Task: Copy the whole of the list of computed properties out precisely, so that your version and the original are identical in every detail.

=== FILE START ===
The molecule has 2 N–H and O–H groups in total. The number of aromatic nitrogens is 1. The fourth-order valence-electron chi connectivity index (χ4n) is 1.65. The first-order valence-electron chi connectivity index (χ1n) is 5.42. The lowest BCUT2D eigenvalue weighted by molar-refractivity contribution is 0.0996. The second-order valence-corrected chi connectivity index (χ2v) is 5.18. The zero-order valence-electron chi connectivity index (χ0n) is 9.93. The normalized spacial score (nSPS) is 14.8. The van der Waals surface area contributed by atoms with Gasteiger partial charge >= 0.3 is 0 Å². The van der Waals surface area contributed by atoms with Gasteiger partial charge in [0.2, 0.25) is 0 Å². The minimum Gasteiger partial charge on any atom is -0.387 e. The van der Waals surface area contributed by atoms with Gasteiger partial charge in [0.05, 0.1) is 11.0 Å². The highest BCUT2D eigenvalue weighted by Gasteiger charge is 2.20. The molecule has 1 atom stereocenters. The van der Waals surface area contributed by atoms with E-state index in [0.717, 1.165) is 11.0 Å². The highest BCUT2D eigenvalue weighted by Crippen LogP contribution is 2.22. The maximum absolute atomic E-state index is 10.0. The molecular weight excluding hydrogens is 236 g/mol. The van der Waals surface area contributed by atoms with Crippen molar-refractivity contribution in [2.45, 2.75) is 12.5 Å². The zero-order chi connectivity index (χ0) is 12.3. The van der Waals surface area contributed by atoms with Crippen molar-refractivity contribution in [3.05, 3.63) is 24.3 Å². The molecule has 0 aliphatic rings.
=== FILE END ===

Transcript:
The molecule has 2 N–H and O–H groups in total. The number of aromatic nitrogens is 1. The fourth-order valence-electron chi connectivity index (χ4n) is 1.65. The first-order valence-electron chi connectivity index (χ1n) is 5.42. The lowest BCUT2D eigenvalue weighted by molar-refractivity contribution is 0.0996. The second-order valence-corrected chi connectivity index (χ2v) is 5.18. The zero-order valence-electron chi connectivity index (χ0n) is 9.93. The normalized spacial score (nSPS) is 14.8. The van der Waals surface area contributed by atoms with Gasteiger partial charge >= 0.3 is 0 Å². The van der Waals surface area contributed by atoms with Gasteiger partial charge in [0.2, 0.25) is 0 Å². The minimum Gasteiger partial charge on any atom is -0.387 e. The van der Waals surface area contributed by atoms with Gasteiger partial charge in [0.05, 0.1) is 11.0 Å². The highest BCUT2D eigenvalue weighted by Gasteiger charge is 2.20. The molecule has 1 atom stereocenters. The van der Waals surface area contributed by atoms with E-state index in [0.717, 1.165) is 11.0 Å². The highest BCUT2D eigenvalue weighted by Crippen LogP contribution is 2.22. The maximum absolute atomic E-state index is 10.0. The molecular weight excluding hydrogens is 236 g/mol. The van der Waals surface area contributed by atoms with Crippen molar-refractivity contribution in [2.45, 2.75) is 12.5 Å². The zero-order chi connectivity index (χ0) is 12.3. The van der Waals surface area contributed by atoms with Crippen molar-refractivity contribution in [3.05, 3.63) is 24.3 Å². The molecule has 0 aliphatic rings.